It's no surprise that Cenk Duman, known to most as simply Janky, has been a DJ for six years.
“Growing up, my dad heavily influenced my taste in music. I grew up listening to trance, techno, hip hop, reggae, and Turkish music,” Janky said. “Always being a music nerd and collector of great tracks, in my younger years I was the designated aux cord handler. This power of setting the vibe and watching my peers enjoy what I played influenced me to pursue learning the skills of becoming a DJ.”
He also was following his father, who also was a DJ.
“My first DJ gig was a warehouse party in Chicago,” he said. “A good DJ needs to know how to read a room, have a unique and mature collection of tracks, needs to know their tracks well, needs to have the right ear it takes to beat-match and mix tracks, and obviously needs to understand how to use the equipment that's in front of them.”
Janky's favorite DJs include Timid Boy, Stefano Noferini, Pirupa, Miss Kittin, Bizen Lopez, Sidney Charles, Dennis Cruz, The Martinez Brothers, Subb-an, Nicole Moudaber, and others.
Nicole Moudaber has been a huge inspiration – “not simply musically, as she's much harder techno than my taste, but rather her vibe, ability to control a room, her style, brand, everything (about her),” Janky said. “She's a massively adored and respected DJ in the electronic music scene, which is what I love the most.”
Janky's DJ style ranges from deep tech, minimal, tech house, house, to deep house. “I love a high-energy vibe with a unique drum beat and always staying true to house roots,” he said. “Seeing so many happy faces from your beats: This is the lifeblood of (a) DJ. It's the biggest joy knowing that the crowd on the dance floor is all your people; house heads.”
Janky, 29, who lives in Chicago's Bowmanville neighborhood, is originally from northwest suburban Hoffman Estates. He is a resident DJ at Hydrate Nightclub
in Lakeview for its Saturday Night “Social House” events.
Janky was the DJ at the 2019 Pride In The Park after-party at the Cerise Hotel. He also was booked for Mamby on the Beach in 2019, though it was cancelled due to an endangered birds nest on the festival grounds.
One of his favorite DJ gigs was at a friend's outdoor patio after Pride in 2019: “Warm weather, in the sun, day-drinking, everyone dancing, and house music. What more can you ask for?”
Janky, in 2020, was slated for House Collective at Hydrate and Cuntea at the Electric Hotel. Both were COVID cancelled.
Other gigs were also cancelled last year.
“On the up-side, I was able to participate in a lot of dope live stream sets (in 2020). None of them were paid, (but) a few raised hundreds of dollars for charity,” he said.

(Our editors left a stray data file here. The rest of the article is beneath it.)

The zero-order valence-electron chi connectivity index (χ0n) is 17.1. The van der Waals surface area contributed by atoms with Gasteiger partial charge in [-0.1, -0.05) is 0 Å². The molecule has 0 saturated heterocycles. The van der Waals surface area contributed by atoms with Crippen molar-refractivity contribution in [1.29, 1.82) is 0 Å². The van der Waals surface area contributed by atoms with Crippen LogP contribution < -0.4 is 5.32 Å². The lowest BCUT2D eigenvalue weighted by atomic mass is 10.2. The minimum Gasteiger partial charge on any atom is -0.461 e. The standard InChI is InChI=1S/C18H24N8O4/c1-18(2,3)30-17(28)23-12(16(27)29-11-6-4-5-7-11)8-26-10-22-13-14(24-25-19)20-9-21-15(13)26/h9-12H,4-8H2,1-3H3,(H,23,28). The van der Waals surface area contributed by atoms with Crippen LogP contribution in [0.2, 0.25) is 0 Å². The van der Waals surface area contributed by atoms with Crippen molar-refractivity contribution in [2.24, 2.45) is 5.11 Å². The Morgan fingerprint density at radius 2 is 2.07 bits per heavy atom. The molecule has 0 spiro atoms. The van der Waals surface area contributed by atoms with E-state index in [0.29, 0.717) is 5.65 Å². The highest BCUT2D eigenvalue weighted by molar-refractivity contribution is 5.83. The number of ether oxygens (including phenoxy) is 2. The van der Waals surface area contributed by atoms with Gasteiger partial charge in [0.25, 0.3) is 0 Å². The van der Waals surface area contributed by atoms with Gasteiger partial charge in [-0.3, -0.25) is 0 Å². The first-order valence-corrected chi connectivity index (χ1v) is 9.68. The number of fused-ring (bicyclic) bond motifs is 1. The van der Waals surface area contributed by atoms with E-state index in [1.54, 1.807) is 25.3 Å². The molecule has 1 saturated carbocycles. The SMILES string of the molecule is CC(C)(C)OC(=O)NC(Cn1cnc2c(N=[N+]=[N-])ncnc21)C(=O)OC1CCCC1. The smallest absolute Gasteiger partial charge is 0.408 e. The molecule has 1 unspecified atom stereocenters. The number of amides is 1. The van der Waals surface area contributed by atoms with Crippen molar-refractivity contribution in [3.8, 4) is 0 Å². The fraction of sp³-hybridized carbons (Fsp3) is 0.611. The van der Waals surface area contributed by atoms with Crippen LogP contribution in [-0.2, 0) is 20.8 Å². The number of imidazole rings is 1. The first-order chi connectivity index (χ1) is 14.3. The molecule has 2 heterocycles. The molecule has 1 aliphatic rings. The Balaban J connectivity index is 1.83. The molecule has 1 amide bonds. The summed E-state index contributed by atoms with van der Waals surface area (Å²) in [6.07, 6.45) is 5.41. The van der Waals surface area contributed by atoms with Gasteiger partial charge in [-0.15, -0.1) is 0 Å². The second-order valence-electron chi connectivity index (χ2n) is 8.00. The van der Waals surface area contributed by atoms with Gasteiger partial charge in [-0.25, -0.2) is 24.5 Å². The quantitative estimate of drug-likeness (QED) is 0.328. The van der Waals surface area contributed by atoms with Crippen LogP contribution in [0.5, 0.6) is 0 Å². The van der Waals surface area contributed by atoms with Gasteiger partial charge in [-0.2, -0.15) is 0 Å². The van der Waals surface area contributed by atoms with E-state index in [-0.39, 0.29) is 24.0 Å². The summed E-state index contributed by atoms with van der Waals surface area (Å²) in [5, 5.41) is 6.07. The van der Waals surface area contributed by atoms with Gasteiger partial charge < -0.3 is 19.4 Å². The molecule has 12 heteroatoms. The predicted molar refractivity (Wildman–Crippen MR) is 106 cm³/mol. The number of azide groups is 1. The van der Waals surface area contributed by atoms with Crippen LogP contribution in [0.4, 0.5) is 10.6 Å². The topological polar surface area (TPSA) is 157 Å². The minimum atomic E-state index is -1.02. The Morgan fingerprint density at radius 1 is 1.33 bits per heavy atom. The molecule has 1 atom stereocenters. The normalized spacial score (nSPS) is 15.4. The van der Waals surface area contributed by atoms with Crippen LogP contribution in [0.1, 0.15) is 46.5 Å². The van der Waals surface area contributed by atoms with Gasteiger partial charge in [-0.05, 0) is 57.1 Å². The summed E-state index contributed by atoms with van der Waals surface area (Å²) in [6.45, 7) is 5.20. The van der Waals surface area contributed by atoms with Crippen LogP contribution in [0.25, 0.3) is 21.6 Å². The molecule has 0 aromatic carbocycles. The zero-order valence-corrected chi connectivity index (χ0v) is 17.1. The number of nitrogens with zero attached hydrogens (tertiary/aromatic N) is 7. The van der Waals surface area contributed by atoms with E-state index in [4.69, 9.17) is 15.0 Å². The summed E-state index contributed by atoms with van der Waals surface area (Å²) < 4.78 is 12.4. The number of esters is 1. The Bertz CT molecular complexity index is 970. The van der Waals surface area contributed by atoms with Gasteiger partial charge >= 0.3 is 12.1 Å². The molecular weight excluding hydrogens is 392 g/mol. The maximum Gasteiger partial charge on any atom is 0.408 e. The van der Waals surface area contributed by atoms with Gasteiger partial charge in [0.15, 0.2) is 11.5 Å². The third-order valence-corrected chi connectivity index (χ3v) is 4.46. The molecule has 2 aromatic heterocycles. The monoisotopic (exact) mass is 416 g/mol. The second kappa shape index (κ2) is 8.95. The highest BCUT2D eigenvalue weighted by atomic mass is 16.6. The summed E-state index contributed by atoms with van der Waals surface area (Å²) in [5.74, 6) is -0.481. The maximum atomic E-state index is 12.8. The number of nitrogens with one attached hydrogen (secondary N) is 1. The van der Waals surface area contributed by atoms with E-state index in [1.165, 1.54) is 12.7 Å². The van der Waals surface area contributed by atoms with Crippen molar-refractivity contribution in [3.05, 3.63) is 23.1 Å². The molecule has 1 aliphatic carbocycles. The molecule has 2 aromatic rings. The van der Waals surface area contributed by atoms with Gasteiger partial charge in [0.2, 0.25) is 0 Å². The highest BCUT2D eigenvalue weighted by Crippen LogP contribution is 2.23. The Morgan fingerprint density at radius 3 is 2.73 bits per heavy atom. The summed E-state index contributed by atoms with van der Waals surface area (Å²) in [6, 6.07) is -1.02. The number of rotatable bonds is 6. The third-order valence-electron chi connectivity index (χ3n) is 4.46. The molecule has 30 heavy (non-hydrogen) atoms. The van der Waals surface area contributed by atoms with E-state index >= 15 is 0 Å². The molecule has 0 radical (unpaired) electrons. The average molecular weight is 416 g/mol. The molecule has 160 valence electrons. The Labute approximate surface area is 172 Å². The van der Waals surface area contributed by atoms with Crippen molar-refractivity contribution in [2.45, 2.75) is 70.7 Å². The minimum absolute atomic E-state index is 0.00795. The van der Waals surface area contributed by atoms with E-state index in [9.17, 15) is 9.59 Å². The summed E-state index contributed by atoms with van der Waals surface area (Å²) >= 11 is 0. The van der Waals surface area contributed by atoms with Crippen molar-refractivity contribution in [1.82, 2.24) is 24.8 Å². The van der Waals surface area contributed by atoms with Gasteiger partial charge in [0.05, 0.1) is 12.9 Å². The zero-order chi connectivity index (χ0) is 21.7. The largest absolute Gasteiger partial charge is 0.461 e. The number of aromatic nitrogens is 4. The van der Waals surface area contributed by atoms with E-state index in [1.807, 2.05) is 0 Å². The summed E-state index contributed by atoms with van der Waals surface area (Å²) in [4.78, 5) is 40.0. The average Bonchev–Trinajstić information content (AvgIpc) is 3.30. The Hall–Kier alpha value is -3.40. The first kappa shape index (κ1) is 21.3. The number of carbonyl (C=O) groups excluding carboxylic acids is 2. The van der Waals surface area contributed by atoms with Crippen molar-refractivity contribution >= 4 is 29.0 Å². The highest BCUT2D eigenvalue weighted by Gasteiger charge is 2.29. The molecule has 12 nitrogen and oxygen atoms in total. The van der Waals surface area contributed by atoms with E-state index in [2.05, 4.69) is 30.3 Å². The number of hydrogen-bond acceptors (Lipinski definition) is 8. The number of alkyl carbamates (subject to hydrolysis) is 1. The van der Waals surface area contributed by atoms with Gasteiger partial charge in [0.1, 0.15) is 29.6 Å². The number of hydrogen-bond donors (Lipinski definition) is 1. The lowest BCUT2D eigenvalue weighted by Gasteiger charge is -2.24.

“I have full confidence that we will get back to normal, eventually. With most adults being eligible for vaccinations, I'm optimistic that we will feel some sense of normal by next year. This summer will be a slow-burn; giving us a little bit of what we want and miss the most, while still staying responsible with masks and social-distancing.
“The past year has been a true test for myself. A test of patience, a test of my emotions, and a test of my work ethic. Last year was a rough one, though I can't complain knowing that many people had it worse than I did. I'm just thankful to be looking forward.”
Janky wants to DJ again, soon, in front of people, hundreds or thousands of people, eventually.
“I don't know many other DJs in Chicago that are as cheeky with minimal and deep tech tracks as I am. It's easy to fall into just playing house, or just playing tech house, or circuit, or whatever it may be. You gotta be unique and set yourself apart from the hundreds of DJs who are in Chicago to not only make it, but also impress your more experienced and veteran DJ peers,” he said. “I give some credit for my ability to move from genre to genre seamlessly to my mentor, Blu 9, whose nickname is The Chameleon.”
If not listening to house/tech sounds, he's probably listening to Tame Impala, Washed Out, Gotan Project, Mac DeMarco, M83, Thievery Corporation or Zero 7, among others.
Or talking coffee.
Janky is the owner of Oromo Cafe Lincoln Square, which he runs with his father.
“I couldn't ask for a better business partner. He's the MBA business dude; I'm the coffee/service/aesthetic dude. It's a nice balance,” Janky said.
Located at 4703 N. Lincoln Ave., Oromo has seats for 25 inside (pre-COVID) and an outdoor patio. Their first franchise location recently opened in Bucktown.
Oromo offers specialty coffee and more – house-made nut milks, superfood-infused drinks and pastries, coffee-influenced from cultures all around the world, and more.
“Right out of high school I got a job at Starbucks and started pre-pharmacy school at Benedictine University at the same time,” Janky said. “After a few years, I realized I was really bad at school and really good at Starbucks. The service industry just worked for me. I excelled at it naturally, contrary to school which was always ridiculously challenging for me.
“I worked as a server at Rack House Kitchen & Tavern in Arlington Heights for a few years after Starbucks, and that gave me a real insight to what it takes to run a restaurant successfully. I used my knowledge from both my service jobs to design, build, and conceptualize Oromo Café; it's been amazing ever since we opened in 2015.
“My favorite part of owning a coffee shop is having the platform to have dozens and dozens of mini-interactions with people every day. It's a rare opportunity to touch the lives of so many people in a day. I never fail to take full advantage of these interactions to make someone's day when I can.”